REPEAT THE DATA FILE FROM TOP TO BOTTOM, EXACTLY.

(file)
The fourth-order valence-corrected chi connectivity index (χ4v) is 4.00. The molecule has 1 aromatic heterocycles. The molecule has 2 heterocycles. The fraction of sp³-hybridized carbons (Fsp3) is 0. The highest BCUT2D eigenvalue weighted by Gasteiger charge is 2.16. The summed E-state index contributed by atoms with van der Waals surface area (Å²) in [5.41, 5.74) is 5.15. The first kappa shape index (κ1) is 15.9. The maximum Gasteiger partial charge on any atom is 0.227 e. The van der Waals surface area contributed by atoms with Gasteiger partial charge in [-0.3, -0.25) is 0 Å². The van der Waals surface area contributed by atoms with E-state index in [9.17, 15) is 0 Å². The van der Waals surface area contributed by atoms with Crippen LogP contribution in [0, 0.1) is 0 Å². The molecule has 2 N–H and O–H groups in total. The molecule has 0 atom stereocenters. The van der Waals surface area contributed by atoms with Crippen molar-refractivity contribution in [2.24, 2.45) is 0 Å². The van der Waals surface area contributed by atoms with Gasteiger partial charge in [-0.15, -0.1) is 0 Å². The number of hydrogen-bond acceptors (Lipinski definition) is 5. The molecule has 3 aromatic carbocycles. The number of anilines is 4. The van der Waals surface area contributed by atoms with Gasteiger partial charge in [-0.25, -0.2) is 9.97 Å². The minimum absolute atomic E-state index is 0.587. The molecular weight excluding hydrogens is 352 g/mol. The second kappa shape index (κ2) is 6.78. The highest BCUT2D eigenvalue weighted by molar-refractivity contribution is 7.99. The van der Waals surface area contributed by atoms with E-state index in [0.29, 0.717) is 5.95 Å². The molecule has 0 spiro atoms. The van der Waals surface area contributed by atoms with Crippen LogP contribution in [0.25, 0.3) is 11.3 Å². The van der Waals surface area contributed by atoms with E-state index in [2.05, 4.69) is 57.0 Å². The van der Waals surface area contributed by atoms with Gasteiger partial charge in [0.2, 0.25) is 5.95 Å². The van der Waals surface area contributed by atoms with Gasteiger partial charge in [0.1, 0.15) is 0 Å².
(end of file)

The fourth-order valence-corrected chi connectivity index (χ4v) is 4.00. The molecule has 1 aromatic heterocycles. The molecule has 2 heterocycles. The fraction of sp³-hybridized carbons (Fsp3) is 0. The highest BCUT2D eigenvalue weighted by Gasteiger charge is 2.16. The summed E-state index contributed by atoms with van der Waals surface area (Å²) in [5.41, 5.74) is 5.15. The first kappa shape index (κ1) is 15.9. The maximum Gasteiger partial charge on any atom is 0.227 e. The van der Waals surface area contributed by atoms with Gasteiger partial charge in [-0.3, -0.25) is 0 Å². The van der Waals surface area contributed by atoms with E-state index in [9.17, 15) is 0 Å². The van der Waals surface area contributed by atoms with Crippen LogP contribution in [0, 0.1) is 0 Å². The molecule has 2 N–H and O–H groups in total. The molecule has 0 atom stereocenters. The van der Waals surface area contributed by atoms with Crippen molar-refractivity contribution in [2.24, 2.45) is 0 Å². The van der Waals surface area contributed by atoms with Gasteiger partial charge in [-0.15, -0.1) is 0 Å². The number of hydrogen-bond acceptors (Lipinski definition) is 5. The molecule has 3 aromatic carbocycles. The number of anilines is 4. The van der Waals surface area contributed by atoms with Gasteiger partial charge in [-0.25, -0.2) is 9.97 Å². The minimum absolute atomic E-state index is 0.587. The molecular weight excluding hydrogens is 352 g/mol. The second kappa shape index (κ2) is 6.78. The highest BCUT2D eigenvalue weighted by molar-refractivity contribution is 7.99. The van der Waals surface area contributed by atoms with E-state index in [0.29, 0.717) is 5.95 Å². The molecule has 0 spiro atoms. The van der Waals surface area contributed by atoms with Crippen LogP contribution in [0.25, 0.3) is 11.3 Å². The van der Waals surface area contributed by atoms with E-state index in [2.05, 4.69) is 57.0 Å². The van der Waals surface area contributed by atoms with Gasteiger partial charge in [0.2, 0.25) is 5.95 Å². The van der Waals surface area contributed by atoms with Gasteiger partial charge in [0.1, 0.15) is 0 Å².